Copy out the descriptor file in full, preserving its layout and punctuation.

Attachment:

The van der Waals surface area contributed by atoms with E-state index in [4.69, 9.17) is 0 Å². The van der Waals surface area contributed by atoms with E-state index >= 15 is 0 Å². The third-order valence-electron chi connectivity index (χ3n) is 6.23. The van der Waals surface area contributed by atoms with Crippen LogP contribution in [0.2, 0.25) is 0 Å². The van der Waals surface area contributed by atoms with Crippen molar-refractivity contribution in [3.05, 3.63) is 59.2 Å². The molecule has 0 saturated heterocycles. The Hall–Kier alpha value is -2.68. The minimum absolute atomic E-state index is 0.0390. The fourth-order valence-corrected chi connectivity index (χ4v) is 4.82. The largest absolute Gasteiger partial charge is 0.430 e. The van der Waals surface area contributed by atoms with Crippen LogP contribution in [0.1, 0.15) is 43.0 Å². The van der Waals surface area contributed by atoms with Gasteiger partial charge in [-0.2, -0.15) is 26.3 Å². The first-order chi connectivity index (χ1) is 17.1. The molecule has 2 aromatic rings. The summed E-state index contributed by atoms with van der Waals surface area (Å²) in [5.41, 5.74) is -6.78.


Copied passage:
The van der Waals surface area contributed by atoms with E-state index in [4.69, 9.17) is 0 Å². The van der Waals surface area contributed by atoms with E-state index >= 15 is 0 Å². The third-order valence-electron chi connectivity index (χ3n) is 6.23. The van der Waals surface area contributed by atoms with Crippen LogP contribution in [0.2, 0.25) is 0 Å². The van der Waals surface area contributed by atoms with Crippen molar-refractivity contribution in [3.05, 3.63) is 59.2 Å². The molecule has 0 saturated heterocycles. The Hall–Kier alpha value is -2.68. The minimum absolute atomic E-state index is 0.0390. The fourth-order valence-corrected chi connectivity index (χ4v) is 4.82. The largest absolute Gasteiger partial charge is 0.430 e. The van der Waals surface area contributed by atoms with Crippen LogP contribution in [0.1, 0.15) is 43.0 Å². The van der Waals surface area contributed by atoms with Gasteiger partial charge in [-0.2, -0.15) is 26.3 Å². The first-order chi connectivity index (χ1) is 17.1. The molecule has 2 aromatic rings. The summed E-state index contributed by atoms with van der Waals surface area (Å²) in [5.41, 5.74) is -6.78.